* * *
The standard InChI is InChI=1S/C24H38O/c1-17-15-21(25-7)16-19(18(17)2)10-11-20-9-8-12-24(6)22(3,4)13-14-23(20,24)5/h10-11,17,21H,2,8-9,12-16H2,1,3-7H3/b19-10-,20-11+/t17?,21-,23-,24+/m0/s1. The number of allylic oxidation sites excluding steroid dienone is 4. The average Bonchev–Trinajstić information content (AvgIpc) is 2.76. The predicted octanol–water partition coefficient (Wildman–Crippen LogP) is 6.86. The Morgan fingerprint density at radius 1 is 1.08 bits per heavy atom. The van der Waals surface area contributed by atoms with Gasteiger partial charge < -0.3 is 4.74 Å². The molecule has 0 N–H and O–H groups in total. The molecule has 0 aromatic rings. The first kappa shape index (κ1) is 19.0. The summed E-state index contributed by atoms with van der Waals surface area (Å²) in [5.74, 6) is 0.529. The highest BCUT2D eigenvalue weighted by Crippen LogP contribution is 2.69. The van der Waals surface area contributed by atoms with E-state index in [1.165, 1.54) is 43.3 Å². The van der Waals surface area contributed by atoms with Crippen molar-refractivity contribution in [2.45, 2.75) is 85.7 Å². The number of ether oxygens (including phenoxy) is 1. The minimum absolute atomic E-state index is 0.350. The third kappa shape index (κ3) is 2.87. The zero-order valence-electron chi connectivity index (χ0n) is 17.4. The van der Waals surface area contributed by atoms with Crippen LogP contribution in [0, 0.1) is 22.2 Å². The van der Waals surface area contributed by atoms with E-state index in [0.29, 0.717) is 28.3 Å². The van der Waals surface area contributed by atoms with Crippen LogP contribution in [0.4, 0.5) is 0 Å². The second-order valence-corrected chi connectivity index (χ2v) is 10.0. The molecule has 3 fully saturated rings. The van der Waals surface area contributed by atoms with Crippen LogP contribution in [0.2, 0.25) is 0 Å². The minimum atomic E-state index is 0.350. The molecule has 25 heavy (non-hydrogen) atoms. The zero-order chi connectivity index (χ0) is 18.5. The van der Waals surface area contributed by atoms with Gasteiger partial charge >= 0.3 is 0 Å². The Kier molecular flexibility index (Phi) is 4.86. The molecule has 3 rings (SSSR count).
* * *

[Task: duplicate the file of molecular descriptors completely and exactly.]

The standard InChI is InChI=1S/C24H38O/c1-17-15-21(25-7)16-19(18(17)2)10-11-20-9-8-12-24(6)22(3,4)13-14-23(20,24)5/h10-11,17,21H,2,8-9,12-16H2,1,3-7H3/b19-10-,20-11+/t17?,21-,23-,24+/m0/s1. The number of allylic oxidation sites excluding steroid dienone is 4. The average Bonchev–Trinajstić information content (AvgIpc) is 2.76. The predicted octanol–water partition coefficient (Wildman–Crippen LogP) is 6.86. The Morgan fingerprint density at radius 1 is 1.08 bits per heavy atom. The van der Waals surface area contributed by atoms with Gasteiger partial charge < -0.3 is 4.74 Å². The molecule has 0 N–H and O–H groups in total. The molecule has 0 aromatic rings. The first kappa shape index (κ1) is 19.0. The summed E-state index contributed by atoms with van der Waals surface area (Å²) in [5.74, 6) is 0.529. The highest BCUT2D eigenvalue weighted by Crippen LogP contribution is 2.69. The van der Waals surface area contributed by atoms with E-state index in [1.165, 1.54) is 43.3 Å². The van der Waals surface area contributed by atoms with Crippen molar-refractivity contribution in [2.45, 2.75) is 85.7 Å². The number of ether oxygens (including phenoxy) is 1. The minimum absolute atomic E-state index is 0.350. The third kappa shape index (κ3) is 2.87. The zero-order valence-electron chi connectivity index (χ0n) is 17.4. The van der Waals surface area contributed by atoms with Crippen LogP contribution in [0, 0.1) is 22.2 Å². The van der Waals surface area contributed by atoms with E-state index in [0.29, 0.717) is 28.3 Å². The van der Waals surface area contributed by atoms with Crippen LogP contribution in [0.4, 0.5) is 0 Å². The second-order valence-corrected chi connectivity index (χ2v) is 10.0. The molecule has 3 fully saturated rings. The van der Waals surface area contributed by atoms with Crippen LogP contribution in [0.2, 0.25) is 0 Å². The minimum atomic E-state index is 0.350. The molecule has 25 heavy (non-hydrogen) atoms. The zero-order chi connectivity index (χ0) is 18.5. The van der Waals surface area contributed by atoms with Gasteiger partial charge >= 0.3 is 0 Å². The Kier molecular flexibility index (Phi) is 4.86. The molecule has 3 rings (SSSR count).